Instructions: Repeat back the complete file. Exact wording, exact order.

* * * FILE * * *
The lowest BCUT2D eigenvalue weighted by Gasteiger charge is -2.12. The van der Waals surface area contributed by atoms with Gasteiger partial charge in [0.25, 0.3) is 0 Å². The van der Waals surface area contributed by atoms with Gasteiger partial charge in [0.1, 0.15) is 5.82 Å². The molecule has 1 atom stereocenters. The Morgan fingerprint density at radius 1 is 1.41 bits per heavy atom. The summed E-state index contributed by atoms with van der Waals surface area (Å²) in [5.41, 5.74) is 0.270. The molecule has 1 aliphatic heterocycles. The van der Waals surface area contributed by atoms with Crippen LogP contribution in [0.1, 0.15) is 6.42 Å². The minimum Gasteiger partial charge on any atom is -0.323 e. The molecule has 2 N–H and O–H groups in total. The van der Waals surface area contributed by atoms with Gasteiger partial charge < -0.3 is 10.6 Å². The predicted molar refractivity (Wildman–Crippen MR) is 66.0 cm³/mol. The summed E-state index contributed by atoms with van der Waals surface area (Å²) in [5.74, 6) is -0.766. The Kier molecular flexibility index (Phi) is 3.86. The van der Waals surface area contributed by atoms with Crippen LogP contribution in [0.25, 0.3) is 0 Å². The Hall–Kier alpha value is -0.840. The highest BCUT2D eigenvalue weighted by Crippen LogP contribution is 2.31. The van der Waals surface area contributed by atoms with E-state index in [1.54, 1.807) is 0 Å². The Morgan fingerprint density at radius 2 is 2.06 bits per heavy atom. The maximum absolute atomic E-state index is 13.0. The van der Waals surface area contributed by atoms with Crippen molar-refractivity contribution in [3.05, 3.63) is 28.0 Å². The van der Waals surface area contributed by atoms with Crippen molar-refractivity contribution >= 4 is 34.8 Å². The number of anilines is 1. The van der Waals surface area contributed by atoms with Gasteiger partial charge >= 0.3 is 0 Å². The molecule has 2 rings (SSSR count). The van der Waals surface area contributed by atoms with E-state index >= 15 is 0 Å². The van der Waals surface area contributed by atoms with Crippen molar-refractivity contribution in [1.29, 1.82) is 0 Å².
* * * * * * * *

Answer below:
The lowest BCUT2D eigenvalue weighted by Gasteiger charge is -2.12. The van der Waals surface area contributed by atoms with Gasteiger partial charge in [0.25, 0.3) is 0 Å². The van der Waals surface area contributed by atoms with Gasteiger partial charge in [0.1, 0.15) is 5.82 Å². The molecule has 1 atom stereocenters. The Morgan fingerprint density at radius 1 is 1.41 bits per heavy atom. The summed E-state index contributed by atoms with van der Waals surface area (Å²) in [5.41, 5.74) is 0.270. The molecule has 1 aliphatic heterocycles. The van der Waals surface area contributed by atoms with Crippen LogP contribution in [0.1, 0.15) is 6.42 Å². The minimum Gasteiger partial charge on any atom is -0.323 e. The molecule has 2 N–H and O–H groups in total. The van der Waals surface area contributed by atoms with Gasteiger partial charge < -0.3 is 10.6 Å². The predicted molar refractivity (Wildman–Crippen MR) is 66.0 cm³/mol. The summed E-state index contributed by atoms with van der Waals surface area (Å²) in [5.74, 6) is -0.766. The Kier molecular flexibility index (Phi) is 3.86. The van der Waals surface area contributed by atoms with Crippen LogP contribution in [0.25, 0.3) is 0 Å². The Hall–Kier alpha value is -0.840. The highest BCUT2D eigenvalue weighted by Crippen LogP contribution is 2.31. The van der Waals surface area contributed by atoms with E-state index in [1.54, 1.807) is 0 Å². The Morgan fingerprint density at radius 2 is 2.06 bits per heavy atom. The maximum absolute atomic E-state index is 13.0. The van der Waals surface area contributed by atoms with Crippen molar-refractivity contribution in [3.05, 3.63) is 28.0 Å². The van der Waals surface area contributed by atoms with Crippen molar-refractivity contribution >= 4 is 34.8 Å². The number of anilines is 1. The van der Waals surface area contributed by atoms with Gasteiger partial charge >= 0.3 is 0 Å². The molecule has 2 rings (SSSR count). The van der Waals surface area contributed by atoms with E-state index >= 15 is 0 Å². The van der Waals surface area contributed by atoms with Crippen molar-refractivity contribution in [1.29, 1.82) is 0 Å².